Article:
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Old 07-06-2017, 03:26 AM   #1
Junior Member
Location: Belfast

Join Date: Oct 2014
Posts: 5
Question Processing a very large soil dataset

I致e been tasked with assembling a very large soil metagenomic dataset, so large that I知 having second thoughts about my regular processing pipeline, and was hoping some of you fine folk might have some advice:

I have:

15 high depth samples, totalling around 4.5 billion PE reads at 2x150

45 lower depth samples, ~725 million PE reads at 2x150

all were sequenced on a hiseq 2500

I should also mention that the end goal here is to assemble as many near-complete genomes as possible for mapping of metatranscriptomic reads from the same samples

ordinarily my pipeline would look something like:
  1. adapter and quality trim to q ≥10 using bbduk
  2. merge reads with bbmerge, if merge rate is low then proceed with PE reads only
  3. concatenate files and normalise to coverage of 100 with bbnorm, remove low depth kmers ≤ 5
  4. co-assemble all samples using megahit and / or spades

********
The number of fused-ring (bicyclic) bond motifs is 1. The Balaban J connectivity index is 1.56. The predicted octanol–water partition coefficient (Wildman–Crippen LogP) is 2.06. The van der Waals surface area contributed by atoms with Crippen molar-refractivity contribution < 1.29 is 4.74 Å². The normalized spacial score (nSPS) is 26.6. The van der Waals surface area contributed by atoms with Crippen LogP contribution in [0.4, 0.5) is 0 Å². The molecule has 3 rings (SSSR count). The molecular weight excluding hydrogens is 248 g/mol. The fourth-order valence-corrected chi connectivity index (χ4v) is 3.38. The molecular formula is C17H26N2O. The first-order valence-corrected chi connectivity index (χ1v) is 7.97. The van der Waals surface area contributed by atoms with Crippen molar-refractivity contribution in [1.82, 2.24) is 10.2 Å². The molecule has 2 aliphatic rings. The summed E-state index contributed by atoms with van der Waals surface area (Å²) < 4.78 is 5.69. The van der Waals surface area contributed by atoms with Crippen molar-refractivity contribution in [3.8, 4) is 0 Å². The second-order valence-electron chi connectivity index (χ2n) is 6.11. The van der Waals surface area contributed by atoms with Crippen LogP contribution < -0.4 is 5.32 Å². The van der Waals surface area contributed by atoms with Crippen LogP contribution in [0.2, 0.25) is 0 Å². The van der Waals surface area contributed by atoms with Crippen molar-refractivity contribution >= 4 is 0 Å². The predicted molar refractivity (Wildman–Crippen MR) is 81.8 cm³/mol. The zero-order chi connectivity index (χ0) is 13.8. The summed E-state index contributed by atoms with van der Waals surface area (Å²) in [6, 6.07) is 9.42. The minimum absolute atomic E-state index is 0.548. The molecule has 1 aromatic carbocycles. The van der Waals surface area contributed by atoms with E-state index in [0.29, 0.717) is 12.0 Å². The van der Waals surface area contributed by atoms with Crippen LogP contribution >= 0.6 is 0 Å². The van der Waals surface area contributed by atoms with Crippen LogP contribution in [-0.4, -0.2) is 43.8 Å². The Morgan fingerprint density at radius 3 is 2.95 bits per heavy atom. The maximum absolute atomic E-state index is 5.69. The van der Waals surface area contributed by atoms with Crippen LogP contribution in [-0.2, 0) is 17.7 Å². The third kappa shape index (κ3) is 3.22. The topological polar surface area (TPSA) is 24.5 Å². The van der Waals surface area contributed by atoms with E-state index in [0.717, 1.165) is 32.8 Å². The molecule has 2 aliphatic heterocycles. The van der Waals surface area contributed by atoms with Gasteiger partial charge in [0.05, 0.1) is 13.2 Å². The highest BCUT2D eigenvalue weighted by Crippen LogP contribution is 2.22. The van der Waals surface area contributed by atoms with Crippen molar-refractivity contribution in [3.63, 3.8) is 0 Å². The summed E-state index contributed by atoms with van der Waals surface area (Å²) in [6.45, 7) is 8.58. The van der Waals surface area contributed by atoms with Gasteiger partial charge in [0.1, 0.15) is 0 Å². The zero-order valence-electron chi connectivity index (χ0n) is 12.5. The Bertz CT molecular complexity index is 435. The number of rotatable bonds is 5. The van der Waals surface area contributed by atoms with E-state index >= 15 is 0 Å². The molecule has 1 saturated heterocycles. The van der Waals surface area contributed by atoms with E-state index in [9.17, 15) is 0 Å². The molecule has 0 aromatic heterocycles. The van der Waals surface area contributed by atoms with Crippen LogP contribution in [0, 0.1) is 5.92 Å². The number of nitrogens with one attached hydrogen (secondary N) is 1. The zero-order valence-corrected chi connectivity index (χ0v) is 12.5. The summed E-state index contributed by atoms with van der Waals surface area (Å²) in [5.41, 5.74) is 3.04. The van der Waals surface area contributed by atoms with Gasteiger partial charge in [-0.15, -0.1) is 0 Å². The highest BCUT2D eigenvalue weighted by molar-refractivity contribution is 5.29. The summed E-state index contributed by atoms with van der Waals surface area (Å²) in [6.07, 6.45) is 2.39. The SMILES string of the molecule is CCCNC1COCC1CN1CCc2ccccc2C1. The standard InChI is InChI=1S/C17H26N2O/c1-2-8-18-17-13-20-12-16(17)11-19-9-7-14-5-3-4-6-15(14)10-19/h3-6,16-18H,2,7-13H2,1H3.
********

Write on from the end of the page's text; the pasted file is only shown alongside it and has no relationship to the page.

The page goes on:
5. Map raw reads to assembly with bbmap
  6. downstream analysis, annotation/binning etc.

I知 currently at step 2, and finding that only ~30% of the reads can be merged, so I知 currently thinking that I should just proceed with the unmerged PE reads. Where I知 really struggling is deciding whether or not co-assembly is a viable option in this case, given the size of the dataset. I知 finding that bbnorm is taking a very long time to run even on a single file, near 24 hours with 16 threads and 400gb RAM, using the following settings: in=infile.fastq.gz out=normalised.fastq.gz hist=hist.txt prefilter=t mindepth=5 target=100 threads=16 tells me that there are ~15 billion unique kmers per sample for the high depth samples, and ~2.5 billion for the low depth samples

So my main question is: would it make more sense for me to assemble the files individually, concatenate the results and deduplicate using or something similar? My major concern is that I値l attempt to co-assemble all the reads only to have it crash out after taking up several days on our cluster

Does anyone have any other time saving tips/advice for processing and assembly of large datasets?

I've never worked on a dataset this large before so apologies if I'm missing something obvious here!

Many thanks
lordjonwald is offline   Reply With Quote

assembly, hiseq 2500, metagenome assembly, normalisation, soil

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